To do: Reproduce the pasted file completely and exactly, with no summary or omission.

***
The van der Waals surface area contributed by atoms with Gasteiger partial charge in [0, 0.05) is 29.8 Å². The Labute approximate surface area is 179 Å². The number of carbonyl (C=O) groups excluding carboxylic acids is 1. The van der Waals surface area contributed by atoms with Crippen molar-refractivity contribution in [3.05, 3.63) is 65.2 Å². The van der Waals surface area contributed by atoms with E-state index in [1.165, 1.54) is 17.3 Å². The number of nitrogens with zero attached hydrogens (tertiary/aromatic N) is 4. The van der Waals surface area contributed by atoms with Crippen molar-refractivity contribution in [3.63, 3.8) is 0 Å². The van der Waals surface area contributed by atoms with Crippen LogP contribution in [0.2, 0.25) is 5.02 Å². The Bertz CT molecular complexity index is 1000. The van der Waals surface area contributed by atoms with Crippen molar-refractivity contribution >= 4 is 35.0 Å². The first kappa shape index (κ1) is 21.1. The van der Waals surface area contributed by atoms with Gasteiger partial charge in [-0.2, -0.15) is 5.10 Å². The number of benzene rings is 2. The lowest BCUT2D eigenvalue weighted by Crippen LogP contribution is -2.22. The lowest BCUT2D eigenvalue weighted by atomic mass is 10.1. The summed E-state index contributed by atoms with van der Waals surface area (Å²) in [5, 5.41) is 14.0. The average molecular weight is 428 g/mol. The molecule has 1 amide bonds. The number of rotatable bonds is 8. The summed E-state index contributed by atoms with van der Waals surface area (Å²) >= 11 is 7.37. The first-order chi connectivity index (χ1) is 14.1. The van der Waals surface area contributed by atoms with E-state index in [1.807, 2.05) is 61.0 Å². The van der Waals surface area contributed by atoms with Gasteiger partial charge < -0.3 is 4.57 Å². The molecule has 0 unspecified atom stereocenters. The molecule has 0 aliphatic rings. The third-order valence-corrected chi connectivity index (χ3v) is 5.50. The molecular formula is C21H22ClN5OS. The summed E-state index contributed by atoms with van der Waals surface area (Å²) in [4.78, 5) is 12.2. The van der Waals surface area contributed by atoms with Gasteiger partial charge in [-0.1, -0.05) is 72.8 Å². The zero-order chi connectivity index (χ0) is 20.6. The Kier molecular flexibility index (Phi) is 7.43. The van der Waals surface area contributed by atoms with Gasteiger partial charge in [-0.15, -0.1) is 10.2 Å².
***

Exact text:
The van der Waals surface area contributed by atoms with Gasteiger partial charge in [0, 0.05) is 29.8 Å². The Labute approximate surface area is 179 Å². The number of carbonyl (C=O) groups excluding carboxylic acids is 1. The van der Waals surface area contributed by atoms with Crippen molar-refractivity contribution in [3.05, 3.63) is 65.2 Å². The van der Waals surface area contributed by atoms with E-state index in [1.165, 1.54) is 17.3 Å². The number of nitrogens with zero attached hydrogens (tertiary/aromatic N) is 4. The van der Waals surface area contributed by atoms with Crippen molar-refractivity contribution in [3.63, 3.8) is 0 Å². The van der Waals surface area contributed by atoms with Crippen LogP contribution in [0.2, 0.25) is 5.02 Å². The Bertz CT molecular complexity index is 1000. The van der Waals surface area contributed by atoms with Crippen molar-refractivity contribution >= 4 is 35.0 Å². The first kappa shape index (κ1) is 21.1. The van der Waals surface area contributed by atoms with Gasteiger partial charge in [-0.2, -0.15) is 5.10 Å². The number of benzene rings is 2. The lowest BCUT2D eigenvalue weighted by Crippen LogP contribution is -2.22. The lowest BCUT2D eigenvalue weighted by atomic mass is 10.1. The summed E-state index contributed by atoms with van der Waals surface area (Å²) in [5, 5.41) is 14.0. The average molecular weight is 428 g/mol. The molecule has 1 amide bonds. The number of rotatable bonds is 8. The summed E-state index contributed by atoms with van der Waals surface area (Å²) >= 11 is 7.37. The first-order chi connectivity index (χ1) is 14.1. The van der Waals surface area contributed by atoms with E-state index in [1.807, 2.05) is 61.0 Å². The van der Waals surface area contributed by atoms with Gasteiger partial charge < -0.3 is 4.57 Å². The molecule has 0 unspecified atom stereocenters. The molecule has 0 aliphatic rings. The third-order valence-corrected chi connectivity index (χ3v) is 5.50. The molecular formula is C21H22ClN5OS. The summed E-state index contributed by atoms with van der Waals surface area (Å²) in [4.78, 5) is 12.2. The van der Waals surface area contributed by atoms with Gasteiger partial charge in [-0.1, -0.05) is 72.8 Å². The zero-order chi connectivity index (χ0) is 20.6. The Kier molecular flexibility index (Phi) is 7.43. The van der Waals surface area contributed by atoms with Gasteiger partial charge in [-0.15, -0.1) is 10.2 Å².